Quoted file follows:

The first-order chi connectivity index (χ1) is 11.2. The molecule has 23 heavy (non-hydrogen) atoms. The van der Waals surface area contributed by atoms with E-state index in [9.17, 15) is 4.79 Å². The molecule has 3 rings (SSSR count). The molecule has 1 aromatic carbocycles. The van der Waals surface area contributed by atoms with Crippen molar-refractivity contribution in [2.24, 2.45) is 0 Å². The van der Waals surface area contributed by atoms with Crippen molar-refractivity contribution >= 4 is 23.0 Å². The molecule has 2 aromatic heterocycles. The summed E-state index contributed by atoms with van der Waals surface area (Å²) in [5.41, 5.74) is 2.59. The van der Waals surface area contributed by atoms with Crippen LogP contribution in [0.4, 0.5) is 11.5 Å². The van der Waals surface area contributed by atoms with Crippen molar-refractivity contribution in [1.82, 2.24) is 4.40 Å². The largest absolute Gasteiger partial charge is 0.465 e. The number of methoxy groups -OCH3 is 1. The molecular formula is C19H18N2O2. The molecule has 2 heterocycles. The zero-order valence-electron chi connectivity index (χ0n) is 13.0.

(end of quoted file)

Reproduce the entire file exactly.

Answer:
The first-order chi connectivity index (χ1) is 11.2. The molecule has 23 heavy (non-hydrogen) atoms. The van der Waals surface area contributed by atoms with E-state index in [9.17, 15) is 4.79 Å². The molecule has 3 rings (SSSR count). The molecule has 1 aromatic carbocycles. The van der Waals surface area contributed by atoms with Crippen molar-refractivity contribution in [2.24, 2.45) is 0 Å². The van der Waals surface area contributed by atoms with Crippen molar-refractivity contribution >= 4 is 23.0 Å². The molecule has 2 aromatic heterocycles. The summed E-state index contributed by atoms with van der Waals surface area (Å²) in [5.41, 5.74) is 2.59. The van der Waals surface area contributed by atoms with Crippen LogP contribution in [0.4, 0.5) is 11.5 Å². The van der Waals surface area contributed by atoms with Crippen molar-refractivity contribution in [1.82, 2.24) is 4.40 Å². The largest absolute Gasteiger partial charge is 0.465 e. The number of methoxy groups -OCH3 is 1. The molecular formula is C19H18N2O2. The molecule has 2 heterocycles. The zero-order valence-electron chi connectivity index (χ0n) is 13.0.